Making Ethics Codes Meaningful

I’m missing good times this week as I was supposed to be presenting today at the American Accounting Association annual convention in Washington DC. Unfortunately, scheduling and other tactical issues got in the way so my DeVos Graduate School colleague, Brett Hunkins, is handling it on his own.  I’m sure he’s doing a great job although I regret not getting to hang out with all of those wild accountants.

Our research title is impressive too: “The Role of Salience and Group Identity in the Effectiveness of Codes of Ethics.”  I’ll give you a second just to be in awe over that title.

Codes of Ethics are only the first step

Ok, what it actually means is that an individual’s commitment to, and engagement in, a corporate code of ethics is directly impacted by that individual’s feeling of belonging. We propose that the closer a person is to the Code, the more likely they are to follow it. The more personally meaningful it is, the more likely that the code will be used as a guideline when facing questionable situations.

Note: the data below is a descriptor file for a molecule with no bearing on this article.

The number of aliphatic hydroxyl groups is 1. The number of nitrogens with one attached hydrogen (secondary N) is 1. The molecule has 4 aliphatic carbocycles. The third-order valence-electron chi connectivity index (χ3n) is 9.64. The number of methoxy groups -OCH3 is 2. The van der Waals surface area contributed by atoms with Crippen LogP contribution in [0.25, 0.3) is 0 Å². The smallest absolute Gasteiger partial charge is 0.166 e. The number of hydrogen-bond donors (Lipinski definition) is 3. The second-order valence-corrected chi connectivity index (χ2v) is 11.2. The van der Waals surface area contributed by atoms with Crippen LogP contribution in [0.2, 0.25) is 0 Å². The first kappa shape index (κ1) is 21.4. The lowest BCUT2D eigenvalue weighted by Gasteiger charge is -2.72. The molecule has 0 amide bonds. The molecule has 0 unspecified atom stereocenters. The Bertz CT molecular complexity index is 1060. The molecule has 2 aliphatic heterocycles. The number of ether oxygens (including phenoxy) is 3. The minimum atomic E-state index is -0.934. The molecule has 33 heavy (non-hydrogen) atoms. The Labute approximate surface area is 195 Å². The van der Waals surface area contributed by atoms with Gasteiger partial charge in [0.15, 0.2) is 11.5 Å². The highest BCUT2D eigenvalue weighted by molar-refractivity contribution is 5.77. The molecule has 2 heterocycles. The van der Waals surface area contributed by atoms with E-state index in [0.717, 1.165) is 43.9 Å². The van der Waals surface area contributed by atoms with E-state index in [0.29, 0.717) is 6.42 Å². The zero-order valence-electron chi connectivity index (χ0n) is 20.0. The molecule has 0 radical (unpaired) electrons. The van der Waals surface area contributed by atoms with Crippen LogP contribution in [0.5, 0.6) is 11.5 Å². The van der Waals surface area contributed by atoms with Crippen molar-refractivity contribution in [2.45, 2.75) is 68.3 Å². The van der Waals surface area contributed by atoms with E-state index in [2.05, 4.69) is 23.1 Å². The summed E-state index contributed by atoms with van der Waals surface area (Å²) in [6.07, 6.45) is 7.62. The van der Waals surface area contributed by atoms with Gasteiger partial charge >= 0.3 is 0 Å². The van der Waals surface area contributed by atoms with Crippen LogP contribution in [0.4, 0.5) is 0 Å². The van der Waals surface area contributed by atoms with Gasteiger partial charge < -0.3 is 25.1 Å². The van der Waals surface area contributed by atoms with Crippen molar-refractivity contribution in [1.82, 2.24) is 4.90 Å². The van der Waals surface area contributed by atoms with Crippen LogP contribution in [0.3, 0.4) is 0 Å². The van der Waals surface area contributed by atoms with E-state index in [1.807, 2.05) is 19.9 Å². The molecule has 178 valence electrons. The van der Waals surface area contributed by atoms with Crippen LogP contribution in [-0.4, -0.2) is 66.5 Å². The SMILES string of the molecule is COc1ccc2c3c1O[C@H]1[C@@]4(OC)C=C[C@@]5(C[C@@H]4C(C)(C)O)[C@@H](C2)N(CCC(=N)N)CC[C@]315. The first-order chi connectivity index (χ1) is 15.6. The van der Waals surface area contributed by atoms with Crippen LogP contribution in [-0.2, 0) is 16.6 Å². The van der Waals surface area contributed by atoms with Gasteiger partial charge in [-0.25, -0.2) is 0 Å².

Of course, like most academic research, that sounds like a given. But here’s the thing. Most organizations have A code of ethics and if they train to it, they do so across the organization. In an effort to be consistent, and make sure everybody has received the same information, it is less likely that the code will be “translated” into anything meaningful for those in the various departments. For example, an ethical issue that occurs in Human Resources may be unimaginable in Sales and vice versa.

We’ve just started this examination with some initial surveys and hope to find some things that can help organizations be more effective in putting their Codes of Ethics to use. As many companies have found, having a Code of Ethics is one thing…making them meaningful and real is something entirely different.

Please note: I reserve the right to delete comments that are offensive or off-topic.

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